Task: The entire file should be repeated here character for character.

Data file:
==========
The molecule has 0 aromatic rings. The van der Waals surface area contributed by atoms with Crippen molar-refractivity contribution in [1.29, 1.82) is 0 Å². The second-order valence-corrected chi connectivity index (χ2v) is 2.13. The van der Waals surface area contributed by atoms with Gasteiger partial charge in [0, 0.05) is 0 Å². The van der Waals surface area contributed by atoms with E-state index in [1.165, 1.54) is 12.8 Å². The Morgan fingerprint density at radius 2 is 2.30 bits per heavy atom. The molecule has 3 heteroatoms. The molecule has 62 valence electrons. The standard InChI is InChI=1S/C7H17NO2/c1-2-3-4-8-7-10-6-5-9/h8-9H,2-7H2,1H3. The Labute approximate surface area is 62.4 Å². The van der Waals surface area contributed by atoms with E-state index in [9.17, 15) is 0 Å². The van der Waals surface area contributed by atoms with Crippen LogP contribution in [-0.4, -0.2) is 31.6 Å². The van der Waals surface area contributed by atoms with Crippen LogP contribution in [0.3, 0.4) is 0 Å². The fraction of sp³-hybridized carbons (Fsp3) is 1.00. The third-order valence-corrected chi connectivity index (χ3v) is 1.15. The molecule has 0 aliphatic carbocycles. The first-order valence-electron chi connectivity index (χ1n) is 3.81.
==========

The molecule has 0 aromatic rings. The van der Waals surface area contributed by atoms with Crippen molar-refractivity contribution in [1.29, 1.82) is 0 Å². The second-order valence-corrected chi connectivity index (χ2v) is 2.13. The van der Waals surface area contributed by atoms with Gasteiger partial charge in [0, 0.05) is 0 Å². The van der Waals surface area contributed by atoms with E-state index in [1.165, 1.54) is 12.8 Å². The Morgan fingerprint density at radius 2 is 2.30 bits per heavy atom. The molecule has 3 heteroatoms. The molecule has 62 valence electrons. The standard InChI is InChI=1S/C7H17NO2/c1-2-3-4-8-7-10-6-5-9/h8-9H,2-7H2,1H3. The Labute approximate surface area is 62.4 Å². The van der Waals surface area contributed by atoms with E-state index in [9.17, 15) is 0 Å². The van der Waals surface area contributed by atoms with Crippen LogP contribution in [-0.4, -0.2) is 31.6 Å². The van der Waals surface area contributed by atoms with Crippen LogP contribution in [0.3, 0.4) is 0 Å². The fraction of sp³-hybridized carbons (Fsp3) is 1.00. The third-order valence-corrected chi connectivity index (χ3v) is 1.15. The molecule has 0 aliphatic carbocycles. The first-order valence-electron chi connectivity index (χ1n) is 3.81.